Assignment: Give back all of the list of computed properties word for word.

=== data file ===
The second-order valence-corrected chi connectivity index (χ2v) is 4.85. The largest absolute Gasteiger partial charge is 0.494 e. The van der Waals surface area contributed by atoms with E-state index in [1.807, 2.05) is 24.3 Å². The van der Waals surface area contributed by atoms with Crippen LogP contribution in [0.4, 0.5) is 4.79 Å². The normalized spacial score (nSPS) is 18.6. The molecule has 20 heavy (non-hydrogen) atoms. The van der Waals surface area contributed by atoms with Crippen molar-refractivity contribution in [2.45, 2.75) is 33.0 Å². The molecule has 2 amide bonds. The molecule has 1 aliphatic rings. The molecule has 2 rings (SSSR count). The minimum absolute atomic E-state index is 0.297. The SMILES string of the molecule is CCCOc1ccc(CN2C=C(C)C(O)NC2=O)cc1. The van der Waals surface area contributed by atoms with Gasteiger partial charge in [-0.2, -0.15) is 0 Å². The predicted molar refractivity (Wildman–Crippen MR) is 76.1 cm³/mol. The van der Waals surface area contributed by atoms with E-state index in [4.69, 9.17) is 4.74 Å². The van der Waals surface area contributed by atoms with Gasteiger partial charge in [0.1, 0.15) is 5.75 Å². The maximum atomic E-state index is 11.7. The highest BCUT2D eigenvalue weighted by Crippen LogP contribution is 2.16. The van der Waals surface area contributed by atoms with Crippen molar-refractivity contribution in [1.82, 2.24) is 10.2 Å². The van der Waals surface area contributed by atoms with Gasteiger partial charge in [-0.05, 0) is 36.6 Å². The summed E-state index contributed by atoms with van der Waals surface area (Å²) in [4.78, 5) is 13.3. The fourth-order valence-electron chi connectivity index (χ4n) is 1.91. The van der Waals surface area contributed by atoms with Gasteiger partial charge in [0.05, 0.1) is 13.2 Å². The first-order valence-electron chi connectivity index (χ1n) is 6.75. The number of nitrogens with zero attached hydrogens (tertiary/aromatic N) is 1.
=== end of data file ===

The second-order valence-corrected chi connectivity index (χ2v) is 4.85. The largest absolute Gasteiger partial charge is 0.494 e. The van der Waals surface area contributed by atoms with E-state index in [1.807, 2.05) is 24.3 Å². The van der Waals surface area contributed by atoms with Crippen LogP contribution in [0.4, 0.5) is 4.79 Å². The normalized spacial score (nSPS) is 18.6. The molecule has 20 heavy (non-hydrogen) atoms. The van der Waals surface area contributed by atoms with Crippen molar-refractivity contribution in [2.45, 2.75) is 33.0 Å². The molecule has 2 amide bonds. The molecule has 1 aliphatic rings. The molecule has 2 rings (SSSR count). The minimum absolute atomic E-state index is 0.297. The SMILES string of the molecule is CCCOc1ccc(CN2C=C(C)C(O)NC2=O)cc1. The van der Waals surface area contributed by atoms with Gasteiger partial charge in [-0.2, -0.15) is 0 Å². The predicted molar refractivity (Wildman–Crippen MR) is 76.1 cm³/mol. The van der Waals surface area contributed by atoms with E-state index in [4.69, 9.17) is 4.74 Å². The van der Waals surface area contributed by atoms with Gasteiger partial charge in [0.1, 0.15) is 5.75 Å². The maximum atomic E-state index is 11.7. The highest BCUT2D eigenvalue weighted by Crippen LogP contribution is 2.16. The van der Waals surface area contributed by atoms with Crippen molar-refractivity contribution in [1.82, 2.24) is 10.2 Å². The van der Waals surface area contributed by atoms with Gasteiger partial charge in [-0.05, 0) is 36.6 Å². The summed E-state index contributed by atoms with van der Waals surface area (Å²) in [4.78, 5) is 13.3. The fourth-order valence-electron chi connectivity index (χ4n) is 1.91. The van der Waals surface area contributed by atoms with Gasteiger partial charge in [0.05, 0.1) is 13.2 Å². The first-order valence-electron chi connectivity index (χ1n) is 6.75. The number of nitrogens with zero attached hydrogens (tertiary/aromatic N) is 1.